NKp44-derived peptide binds proliferating cell nuclear antigen and mediates tumor cell death Academic Article uri icon

abstract

  • Proliferating Cell Nuclear Antigen (PCNA) is considered as a hub protein and is a key regulator of DNA replication, repair, cell cycle control and apoptosis. PCNA is over-expressed in many cancer types and PCNA-overexpression is correlated with cancer virulence. Membrane-associated PCNA is a ligand for the NKp44 (NCR2) innate immune receptor. The purpose of this study was to characterize the PCNA binding site within NKp44. We have identified NKp44-derived linear peptide (pep8), which can specifically interact with PCNA and partly block the NKp44-PCNA interaction. We then tested whether NKp44-derived pep8 fused to cell-penetrating peptides can be employed for targeting the intracellular PCNA for the purpose of anti-cancer therapy. Treatment of tumor cells with NKp44-derived pep8, fused to R11-NLS cell penetrating peptide (R11-NLS-pep8), reduced cell viability and promoted cell death, in a variety of murine and human cancer cell lines. Administration of R11-NLS-pep8 to tumor-bearing mice suppressed tumor growth in the 4T1 breast cancer and the B16 melanoma in vivo models. We therefore identified the NKp44 binding site to PCNA and further developed an NKp44-peptide based agent that can inhibit tumor growth through interfering with the function of intracellular PCNA in the tumor cell.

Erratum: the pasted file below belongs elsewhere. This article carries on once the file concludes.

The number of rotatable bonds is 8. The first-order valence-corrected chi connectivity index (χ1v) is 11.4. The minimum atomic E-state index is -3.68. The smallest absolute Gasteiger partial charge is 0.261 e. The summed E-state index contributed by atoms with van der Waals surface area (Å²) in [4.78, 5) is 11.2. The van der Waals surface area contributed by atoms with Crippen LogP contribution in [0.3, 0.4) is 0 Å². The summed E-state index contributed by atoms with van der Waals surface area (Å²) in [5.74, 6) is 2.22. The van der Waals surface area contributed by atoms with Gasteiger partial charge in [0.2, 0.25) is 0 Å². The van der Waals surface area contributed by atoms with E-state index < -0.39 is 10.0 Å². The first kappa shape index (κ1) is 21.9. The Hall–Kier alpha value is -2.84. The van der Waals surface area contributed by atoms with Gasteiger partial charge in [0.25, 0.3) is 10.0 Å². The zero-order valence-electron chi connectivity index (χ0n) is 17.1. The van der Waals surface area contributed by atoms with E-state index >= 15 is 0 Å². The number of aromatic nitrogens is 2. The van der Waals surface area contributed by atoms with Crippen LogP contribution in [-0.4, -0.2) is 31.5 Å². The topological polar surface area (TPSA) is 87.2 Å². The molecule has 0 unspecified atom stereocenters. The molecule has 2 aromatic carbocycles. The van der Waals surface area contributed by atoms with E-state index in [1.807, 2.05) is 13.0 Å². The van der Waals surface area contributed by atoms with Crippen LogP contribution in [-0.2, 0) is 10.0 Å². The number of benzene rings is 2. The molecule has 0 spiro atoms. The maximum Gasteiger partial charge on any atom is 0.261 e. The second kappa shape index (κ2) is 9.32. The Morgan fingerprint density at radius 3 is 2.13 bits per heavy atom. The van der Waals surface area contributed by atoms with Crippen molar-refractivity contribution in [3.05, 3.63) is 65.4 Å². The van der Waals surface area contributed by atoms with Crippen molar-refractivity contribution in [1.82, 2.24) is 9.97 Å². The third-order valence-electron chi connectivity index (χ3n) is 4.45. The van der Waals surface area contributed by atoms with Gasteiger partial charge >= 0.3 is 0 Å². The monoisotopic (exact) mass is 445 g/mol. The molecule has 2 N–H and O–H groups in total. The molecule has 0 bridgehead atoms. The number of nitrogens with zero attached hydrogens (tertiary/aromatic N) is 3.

publication date

  • January 1, 2018